Blood samples were collected in fluoride/heparin microcentrifuge tubes (Sarstedt, Numbrecht, Germany) and centrifuged for 30 s at 13,000 × g. Plasma was separated and stored at −80°C until analysis. Plasma glucose was measured by an automated glucose oxidase procedure (Beckman Glucose Analyzer). Pancreatic and intestinal tissues were extracted using buffer containing 20 mM Tris HCl (pH 7.5), 150 mM NaCl, 1 mM EDTA, 1 mM EGTA and 1% Triton × 100 and stored at −80 °C. Biochemical analyses were carried out for insulin by radioimmunoassay [42], total GLP-1 (GLP-1 total ELISA, EZGLP-1T-36K, Millipore), GIP (rat/mouse GIP ELISA, EZRMGIP-55K, Millipore) and glucagon (glucagon chemiluminescent assay, EZGLU-30K, Millipore) by specific enzyme linked immunoassays following the manufacturers' instructions. All commercial assay kits have been shown to exhibit a high degree of specificity.

Statistics

Results were analysed in GraphPad PRISM (Version 5.0) and presented as mean ± SEM. Statistical analyses were carried out by unpaired Student's t test (non-parametric, with two-tailed P values and 95% confidence interval) and one way ANOVA with Bonferroni post-hoc test wherever applicable. Results were considered significant if p<0.05.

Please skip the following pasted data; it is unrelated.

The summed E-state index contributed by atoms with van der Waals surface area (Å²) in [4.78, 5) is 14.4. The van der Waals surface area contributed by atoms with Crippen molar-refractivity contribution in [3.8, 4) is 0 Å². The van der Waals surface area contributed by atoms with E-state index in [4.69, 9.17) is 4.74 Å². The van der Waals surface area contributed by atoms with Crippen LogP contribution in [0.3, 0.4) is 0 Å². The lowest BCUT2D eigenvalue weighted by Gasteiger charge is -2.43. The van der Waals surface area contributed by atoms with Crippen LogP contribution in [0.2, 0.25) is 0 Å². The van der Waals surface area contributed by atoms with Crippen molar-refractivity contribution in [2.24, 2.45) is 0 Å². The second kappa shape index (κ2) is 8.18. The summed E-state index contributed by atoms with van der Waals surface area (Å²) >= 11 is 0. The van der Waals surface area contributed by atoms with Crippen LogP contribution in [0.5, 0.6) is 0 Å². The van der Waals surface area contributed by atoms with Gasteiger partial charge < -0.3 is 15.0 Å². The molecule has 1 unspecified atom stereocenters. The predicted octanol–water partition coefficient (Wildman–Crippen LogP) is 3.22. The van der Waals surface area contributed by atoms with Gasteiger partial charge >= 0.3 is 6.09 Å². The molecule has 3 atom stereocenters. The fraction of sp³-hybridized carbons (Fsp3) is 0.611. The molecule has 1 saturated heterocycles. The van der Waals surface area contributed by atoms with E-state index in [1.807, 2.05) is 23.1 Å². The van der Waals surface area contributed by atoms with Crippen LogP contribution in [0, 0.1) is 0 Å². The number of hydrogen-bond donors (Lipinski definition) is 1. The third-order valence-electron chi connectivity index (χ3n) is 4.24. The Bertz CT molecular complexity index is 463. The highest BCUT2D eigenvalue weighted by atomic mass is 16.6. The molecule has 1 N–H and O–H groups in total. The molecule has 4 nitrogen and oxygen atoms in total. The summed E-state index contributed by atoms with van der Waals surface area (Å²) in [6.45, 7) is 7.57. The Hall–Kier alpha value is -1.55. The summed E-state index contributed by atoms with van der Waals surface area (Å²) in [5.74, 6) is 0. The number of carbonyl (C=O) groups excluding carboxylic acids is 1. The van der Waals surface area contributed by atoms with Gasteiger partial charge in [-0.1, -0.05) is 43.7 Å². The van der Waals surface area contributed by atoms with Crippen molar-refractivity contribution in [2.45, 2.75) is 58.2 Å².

Results

Pregnancy significantly increases islet cell mass

Representative islets depicting insulin/glucagon immunoreactivity from non-pregnant and pregnant C57BL/6, GLP-1RKO and GIPRKO mice are shown in Figure 1A. In C57BL/6 and GIPRKO animals, pregnancy significantly increased islet area and beta cell area by 1.8–2.5 fold and 1.4–2 fold respectively (p<0.05, Figure 1B, C). However in GLP-1RKO animals, pregnancy did not increase islet or beta cell area (Figure 1B, C) and quantification of islet area demonstrated a significant reduction in pregnant GLP-1RKO mice (p<0.05 vs. C57BL/6 mice, Figure 1B). Alpha cell area was unaffected by pregnancy in C57BL/6 and GIPRKO mice but a trend towards reduction in alpha cell area was observed in GLP-1RKO mice. Alpha cell area was significantly higher in non-pregnant and pregnant GIPRKO mice compared to C57BL/6 mice (p<0.01, Figure 1D).